After you decided on the length and shape of your new snowboard you will want to consider what kind of flex you want the board to have. When we mentioned soft or stiff boards before flex is what we were talking about. Often a number will be assigned to the flex of a board. This is the rate of the flex on a 0-10 scale, 0 being a noodle and 10 being a brick. Flex is another area that will depend mostly on personal preference, but there is a general contentious that is agreed upon.

Freestyle riders and beginners should look at boards with a softer flex because they are easier to press and they won’t hook into its edge quite as quickly. All mountain riders usually prefer mid-range flex. This type of flex is good for all kinds of riding and you will see a lot of snowboarders with boards that fall in to this range. A stiff board is best for hi-speed snowboarding because of its stability. Typically freeriders and powder riders will use a stiffer board, but all types of advanced riders use stiffer boards for different reasons. Anywhere from park freestyle to backcountry freestyle and more.

Soft boards will be much more responsive to your body movements making it easier to change edges and control your board. Stiff boards are going to have more stability at higher speeds and in powder they are going to hold its form much better, which will preserve a lot of the rider’s energy. Halfpipe riders will also want a little bit stiffer board because of their higher speeds and big air maneuvers.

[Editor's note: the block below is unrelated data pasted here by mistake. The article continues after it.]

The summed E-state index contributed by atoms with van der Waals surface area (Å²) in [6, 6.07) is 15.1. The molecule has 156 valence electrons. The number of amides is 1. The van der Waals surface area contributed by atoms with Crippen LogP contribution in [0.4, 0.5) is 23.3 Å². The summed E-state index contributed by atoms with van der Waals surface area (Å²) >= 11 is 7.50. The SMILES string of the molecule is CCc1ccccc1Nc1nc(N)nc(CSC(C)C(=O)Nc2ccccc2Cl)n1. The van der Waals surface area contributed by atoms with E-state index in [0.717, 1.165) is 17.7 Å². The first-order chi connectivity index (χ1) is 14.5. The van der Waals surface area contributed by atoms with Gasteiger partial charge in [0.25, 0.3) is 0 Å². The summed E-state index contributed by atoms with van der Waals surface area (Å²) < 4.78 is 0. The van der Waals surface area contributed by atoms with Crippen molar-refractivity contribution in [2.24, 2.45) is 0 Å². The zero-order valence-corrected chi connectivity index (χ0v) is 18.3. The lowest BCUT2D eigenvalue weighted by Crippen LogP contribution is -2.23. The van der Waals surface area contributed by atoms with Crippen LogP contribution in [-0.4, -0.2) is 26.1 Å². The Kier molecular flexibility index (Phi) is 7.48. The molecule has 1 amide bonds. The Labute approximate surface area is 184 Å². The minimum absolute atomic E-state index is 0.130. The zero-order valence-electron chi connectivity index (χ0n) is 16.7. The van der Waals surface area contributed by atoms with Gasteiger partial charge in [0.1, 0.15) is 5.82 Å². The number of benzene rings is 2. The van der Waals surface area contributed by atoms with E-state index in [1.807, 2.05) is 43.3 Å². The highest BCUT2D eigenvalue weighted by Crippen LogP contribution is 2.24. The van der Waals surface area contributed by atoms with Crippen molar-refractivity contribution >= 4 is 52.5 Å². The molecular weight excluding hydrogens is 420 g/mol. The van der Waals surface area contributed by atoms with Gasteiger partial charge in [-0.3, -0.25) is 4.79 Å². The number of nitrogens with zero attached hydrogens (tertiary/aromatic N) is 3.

Flex can also vary throughout the board. Some freestyle boards will have more flex at the center and be stiffer at the nose and tail. The less flexible freeride boards are going to have a stiffer tail that will help the rider power through uneven terrain and give the board a little more pop. This is also why halfpipe riders like a directional board with a stiff tail like this.

Width

The size of your feet is going to make a difference in what board you buy. If you have a boot size 10 or less a regular width board will work fine for you, but if your feet are bigger than that you need to consider getting a mid-wide or wide snowboard.

A mid-wide will be for anyone with 10- 11 ½ size boot. Size 12 or larger should be looking to get a wide board. Having this extra width in your snowboard is going to minimize toe and heel drag. Ideally you should only have about ½ inch, maybe one inch, of toe or heel overhang. This will keep your toes and heels from dragging in the snow when carving on your edges to turn and will give you a much smoother ride. If your feet are still too big for even a wide board they also make an extra-wide, which will be best for people with size 14-15 boots.

Information About The Board

Once you know what type of board you should be looking at you can take a closer look into the board and the construction of it. Knowing how the board is made will help you match your riding style to get a better performance out of it. Key things to know about in this area are the core, base, side cut, side walls, camber and mounting options.

Core and Overall Construction

Some top of the line cores will be made out of synthetic materials like honeycomb, aluminum or fiber base, but about 85% of snowboards have a wood core. Whatever the core is made out of what you are looking for in a core is for it to be light as possible, but also as strong as possible. There are a lot of different ways wood cores can constructed and that will be the main reason for their variation in price.